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Tag Archives: watchable wildlife

Of all the wildlife in Yellowstone, the wolves attract the most attention. There are people that live near the park who go out every single day to watch for wolves with spotting scopes, binoculars and cameras in hand. Most of the those people are incredibly friendly and ready to help tourists like us to find wolves and see them through the spotting scopes. They know wolves by name or number and they know the packs and which ones we might expect to see. Additionally, the National Park Service and Yellowstone Forever have a Wolf Project that started the week we were there and will continue through the month of March. These researchers were also happy to share any info they had about the wolves and other wildlife. We learned a lot while we were there. We also got a healthy dose of patience waiting to see the famous Lamar pack. These animals’ ancestry can be traced back to the original re-introduction in 1995 and 1996.

We were thrilled to see wolves hunting, eating, resting, playing and moving across the landscape. Overall we saw four different packs and three wolves from a not yet identified pack. Most of the sightings were through a spotting scope on distant hillsides. The Lamar pack had a carcass across a meadow, estimated at 300-400 yards away from the roadside where we waited to see them for hours. At last, near dusk when many of the wolf-watchers had left, they emerged to eat for a while before melting back into the woods.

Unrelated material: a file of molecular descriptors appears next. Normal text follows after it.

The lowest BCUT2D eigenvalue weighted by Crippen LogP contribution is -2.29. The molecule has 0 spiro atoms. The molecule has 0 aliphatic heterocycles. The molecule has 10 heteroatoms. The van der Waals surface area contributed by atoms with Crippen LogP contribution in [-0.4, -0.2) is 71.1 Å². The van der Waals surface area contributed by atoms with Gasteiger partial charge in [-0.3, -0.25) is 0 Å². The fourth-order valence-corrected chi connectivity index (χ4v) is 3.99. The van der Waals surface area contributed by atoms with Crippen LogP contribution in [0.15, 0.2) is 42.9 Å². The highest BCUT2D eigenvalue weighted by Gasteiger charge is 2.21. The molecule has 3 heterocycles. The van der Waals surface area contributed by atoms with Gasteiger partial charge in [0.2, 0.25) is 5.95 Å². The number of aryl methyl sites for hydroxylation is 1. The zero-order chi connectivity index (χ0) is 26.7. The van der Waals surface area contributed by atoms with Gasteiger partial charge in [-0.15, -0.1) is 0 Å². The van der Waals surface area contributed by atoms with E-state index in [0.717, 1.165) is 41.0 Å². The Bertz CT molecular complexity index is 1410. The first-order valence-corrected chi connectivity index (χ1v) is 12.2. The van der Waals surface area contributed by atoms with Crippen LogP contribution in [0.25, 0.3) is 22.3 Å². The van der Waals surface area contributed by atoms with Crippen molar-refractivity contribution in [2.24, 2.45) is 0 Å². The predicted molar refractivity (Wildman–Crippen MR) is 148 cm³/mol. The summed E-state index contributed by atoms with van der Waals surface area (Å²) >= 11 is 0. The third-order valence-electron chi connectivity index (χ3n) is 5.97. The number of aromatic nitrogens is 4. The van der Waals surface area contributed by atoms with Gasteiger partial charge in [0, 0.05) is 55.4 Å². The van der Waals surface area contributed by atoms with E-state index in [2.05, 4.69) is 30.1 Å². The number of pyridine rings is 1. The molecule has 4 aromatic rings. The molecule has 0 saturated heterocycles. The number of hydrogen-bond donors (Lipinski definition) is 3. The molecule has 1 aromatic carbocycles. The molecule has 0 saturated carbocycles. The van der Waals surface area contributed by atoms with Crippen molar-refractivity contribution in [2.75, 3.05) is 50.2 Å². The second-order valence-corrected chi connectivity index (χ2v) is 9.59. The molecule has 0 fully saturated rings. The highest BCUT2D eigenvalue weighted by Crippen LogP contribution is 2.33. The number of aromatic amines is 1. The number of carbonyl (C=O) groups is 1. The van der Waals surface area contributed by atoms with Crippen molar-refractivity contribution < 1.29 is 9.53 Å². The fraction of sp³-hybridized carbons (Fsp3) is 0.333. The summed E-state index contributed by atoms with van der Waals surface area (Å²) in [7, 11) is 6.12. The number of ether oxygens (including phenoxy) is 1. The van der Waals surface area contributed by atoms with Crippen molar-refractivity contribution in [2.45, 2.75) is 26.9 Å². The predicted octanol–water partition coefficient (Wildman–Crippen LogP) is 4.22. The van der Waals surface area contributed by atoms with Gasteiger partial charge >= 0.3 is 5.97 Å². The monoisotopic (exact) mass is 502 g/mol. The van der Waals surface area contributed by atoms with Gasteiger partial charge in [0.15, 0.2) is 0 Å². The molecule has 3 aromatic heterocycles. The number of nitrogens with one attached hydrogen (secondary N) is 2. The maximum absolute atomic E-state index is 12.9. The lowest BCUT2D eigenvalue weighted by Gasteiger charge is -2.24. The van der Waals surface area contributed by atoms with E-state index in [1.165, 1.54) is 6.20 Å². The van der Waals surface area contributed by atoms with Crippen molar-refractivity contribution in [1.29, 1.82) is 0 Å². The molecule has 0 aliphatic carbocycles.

We’d been told it shouldn’t be too difficult to find a fox in Yellowstone but that wasn’t our experience. We got to see one as we were making our last drive through the northern part of the park. A number of other people were watching and photographing it so it was easy to spot. Several us photographed from the road but one person had made her way down into the draw to the viewer’s left and after a few minutes the fox got up and moved farther to the right. Maybe the animal felt that she had invaded its space? There are strict guidelines for watching and photographing wildlife in the park and no doubt, it is tempting to want to get closer. It appears that this animal has a case of mange or maybe an injury to its tail.

We saw lots of bison in Yellowstone. It’s been a long winter for them (and everyone else) and their preferred route through the park is the paved, plowed road. We were often in bison jams. A scientist explained to us that if a bison is holding its tail up, it is ready to charge or discharge. And they have been known to charge cars. People too, under bad circumstances. You really do want to avoid getting close to these huge mammals. All of these photos, except the one with the scopes, were made from the car. It was pretty nerve-wracking to watch the enormous bull walk past that row of scopes knowing that if he made one turn, they’d all be smashed to the ground.

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